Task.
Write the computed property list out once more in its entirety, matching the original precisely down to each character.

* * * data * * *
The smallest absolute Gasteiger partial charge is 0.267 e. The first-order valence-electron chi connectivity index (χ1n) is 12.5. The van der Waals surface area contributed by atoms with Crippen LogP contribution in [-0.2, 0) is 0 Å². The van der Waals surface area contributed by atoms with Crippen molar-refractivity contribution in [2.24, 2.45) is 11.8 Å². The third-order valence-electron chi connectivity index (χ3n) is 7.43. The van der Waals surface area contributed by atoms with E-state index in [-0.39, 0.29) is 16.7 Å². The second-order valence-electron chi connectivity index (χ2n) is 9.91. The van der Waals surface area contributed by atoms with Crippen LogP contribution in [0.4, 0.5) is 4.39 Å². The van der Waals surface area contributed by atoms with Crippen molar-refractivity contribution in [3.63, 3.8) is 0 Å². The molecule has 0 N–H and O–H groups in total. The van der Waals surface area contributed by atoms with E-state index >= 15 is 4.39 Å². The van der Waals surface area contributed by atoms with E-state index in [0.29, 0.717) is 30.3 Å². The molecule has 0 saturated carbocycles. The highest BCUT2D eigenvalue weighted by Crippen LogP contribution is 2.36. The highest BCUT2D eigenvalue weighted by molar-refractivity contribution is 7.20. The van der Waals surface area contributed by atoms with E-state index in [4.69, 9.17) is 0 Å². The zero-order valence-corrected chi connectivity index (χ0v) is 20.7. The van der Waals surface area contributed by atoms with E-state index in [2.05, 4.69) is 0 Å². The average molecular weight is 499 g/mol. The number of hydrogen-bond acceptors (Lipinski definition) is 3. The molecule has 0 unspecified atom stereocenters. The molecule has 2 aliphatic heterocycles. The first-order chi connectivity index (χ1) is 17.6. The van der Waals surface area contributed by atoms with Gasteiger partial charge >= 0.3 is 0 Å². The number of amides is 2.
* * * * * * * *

The smallest absolute Gasteiger partial charge is 0.267 e. The first-order valence-electron chi connectivity index (χ1n) is 12.5. The van der Waals surface area contributed by atoms with Crippen LogP contribution in [-0.2, 0) is 0 Å². The van der Waals surface area contributed by atoms with Crippen molar-refractivity contribution in [2.24, 2.45) is 11.8 Å². The third-order valence-electron chi connectivity index (χ3n) is 7.43. The van der Waals surface area contributed by atoms with E-state index in [-0.39, 0.29) is 16.7 Å². The second-order valence-electron chi connectivity index (χ2n) is 9.91. The van der Waals surface area contributed by atoms with Crippen LogP contribution in [0.4, 0.5) is 4.39 Å². The van der Waals surface area contributed by atoms with Crippen molar-refractivity contribution in [3.63, 3.8) is 0 Å². The molecule has 0 N–H and O–H groups in total. The van der Waals surface area contributed by atoms with E-state index >= 15 is 4.39 Å². The van der Waals surface area contributed by atoms with E-state index in [0.29, 0.717) is 30.3 Å². The molecule has 0 saturated carbocycles. The highest BCUT2D eigenvalue weighted by Crippen LogP contribution is 2.36. The highest BCUT2D eigenvalue weighted by molar-refractivity contribution is 7.20. The van der Waals surface area contributed by atoms with E-state index in [4.69, 9.17) is 0 Å². The zero-order valence-corrected chi connectivity index (χ0v) is 20.7. The van der Waals surface area contributed by atoms with E-state index in [2.05, 4.69) is 0 Å². The average molecular weight is 499 g/mol. The number of hydrogen-bond acceptors (Lipinski definition) is 3. The molecule has 0 unspecified atom stereocenters. The molecule has 2 aliphatic heterocycles. The first-order chi connectivity index (χ1) is 17.6. The van der Waals surface area contributed by atoms with Gasteiger partial charge >= 0.3 is 0 Å². The number of amides is 2.